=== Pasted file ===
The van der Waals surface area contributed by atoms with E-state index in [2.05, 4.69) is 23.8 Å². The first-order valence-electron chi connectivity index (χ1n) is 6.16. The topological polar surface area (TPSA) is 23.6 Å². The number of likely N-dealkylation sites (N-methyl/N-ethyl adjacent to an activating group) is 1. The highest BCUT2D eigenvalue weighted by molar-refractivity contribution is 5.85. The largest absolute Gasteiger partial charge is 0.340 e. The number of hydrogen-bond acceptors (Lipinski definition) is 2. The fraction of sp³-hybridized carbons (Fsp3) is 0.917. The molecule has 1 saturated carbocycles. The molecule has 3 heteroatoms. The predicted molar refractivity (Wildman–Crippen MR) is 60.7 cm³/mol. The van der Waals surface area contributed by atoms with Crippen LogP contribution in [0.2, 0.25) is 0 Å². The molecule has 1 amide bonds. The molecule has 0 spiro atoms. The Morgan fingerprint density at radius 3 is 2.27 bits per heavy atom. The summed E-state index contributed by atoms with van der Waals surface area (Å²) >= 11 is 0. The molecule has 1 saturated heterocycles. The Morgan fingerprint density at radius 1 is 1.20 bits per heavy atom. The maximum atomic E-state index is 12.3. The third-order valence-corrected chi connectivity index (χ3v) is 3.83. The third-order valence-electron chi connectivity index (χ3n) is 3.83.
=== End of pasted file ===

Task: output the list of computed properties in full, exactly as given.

The van der Waals surface area contributed by atoms with E-state index in [2.05, 4.69) is 23.8 Å². The first-order valence-electron chi connectivity index (χ1n) is 6.16. The topological polar surface area (TPSA) is 23.6 Å². The number of likely N-dealkylation sites (N-methyl/N-ethyl adjacent to an activating group) is 1. The highest BCUT2D eigenvalue weighted by molar-refractivity contribution is 5.85. The largest absolute Gasteiger partial charge is 0.340 e. The number of hydrogen-bond acceptors (Lipinski definition) is 2. The fraction of sp³-hybridized carbons (Fsp3) is 0.917. The molecule has 1 saturated carbocycles. The molecule has 3 heteroatoms. The predicted molar refractivity (Wildman–Crippen MR) is 60.7 cm³/mol. The van der Waals surface area contributed by atoms with Crippen LogP contribution in [0.2, 0.25) is 0 Å². The molecule has 1 amide bonds. The molecule has 0 spiro atoms. The Morgan fingerprint density at radius 3 is 2.27 bits per heavy atom. The summed E-state index contributed by atoms with van der Waals surface area (Å²) >= 11 is 0. The molecule has 1 saturated heterocycles. The Morgan fingerprint density at radius 1 is 1.20 bits per heavy atom. The maximum atomic E-state index is 12.3. The third-order valence-corrected chi connectivity index (χ3v) is 3.83. The third-order valence-electron chi connectivity index (χ3n) is 3.83.